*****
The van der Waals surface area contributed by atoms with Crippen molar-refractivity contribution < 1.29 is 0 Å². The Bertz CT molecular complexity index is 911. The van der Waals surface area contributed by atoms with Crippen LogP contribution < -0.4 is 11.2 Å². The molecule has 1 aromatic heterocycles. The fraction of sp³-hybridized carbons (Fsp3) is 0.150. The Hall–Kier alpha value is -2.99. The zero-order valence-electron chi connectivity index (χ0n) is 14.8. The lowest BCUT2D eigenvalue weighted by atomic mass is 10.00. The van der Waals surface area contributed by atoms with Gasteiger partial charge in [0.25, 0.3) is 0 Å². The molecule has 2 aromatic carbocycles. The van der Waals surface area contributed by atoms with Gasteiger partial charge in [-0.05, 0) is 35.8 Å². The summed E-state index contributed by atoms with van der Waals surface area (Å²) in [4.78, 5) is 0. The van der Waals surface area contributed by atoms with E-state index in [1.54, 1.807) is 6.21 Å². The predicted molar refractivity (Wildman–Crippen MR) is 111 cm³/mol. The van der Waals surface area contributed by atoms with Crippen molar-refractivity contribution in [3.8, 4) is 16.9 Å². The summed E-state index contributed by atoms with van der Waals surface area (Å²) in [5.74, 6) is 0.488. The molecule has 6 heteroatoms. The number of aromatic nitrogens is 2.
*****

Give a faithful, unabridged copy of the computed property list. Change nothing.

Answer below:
The van der Waals surface area contributed by atoms with Crippen molar-refractivity contribution < 1.29 is 0 Å². The Bertz CT molecular complexity index is 911. The van der Waals surface area contributed by atoms with Crippen LogP contribution < -0.4 is 11.2 Å². The molecule has 1 aromatic heterocycles. The fraction of sp³-hybridized carbons (Fsp3) is 0.150. The Hall–Kier alpha value is -2.99. The zero-order valence-electron chi connectivity index (χ0n) is 14.8. The lowest BCUT2D eigenvalue weighted by atomic mass is 10.00. The van der Waals surface area contributed by atoms with Gasteiger partial charge in [0.25, 0.3) is 0 Å². The molecule has 2 aromatic carbocycles. The van der Waals surface area contributed by atoms with Gasteiger partial charge in [-0.05, 0) is 35.8 Å². The summed E-state index contributed by atoms with van der Waals surface area (Å²) in [4.78, 5) is 0. The van der Waals surface area contributed by atoms with E-state index in [1.54, 1.807) is 6.21 Å². The predicted molar refractivity (Wildman–Crippen MR) is 111 cm³/mol. The van der Waals surface area contributed by atoms with Crippen molar-refractivity contribution in [3.8, 4) is 16.9 Å². The summed E-state index contributed by atoms with van der Waals surface area (Å²) in [5.74, 6) is 0.488. The molecule has 6 heteroatoms. The number of aromatic nitrogens is 2.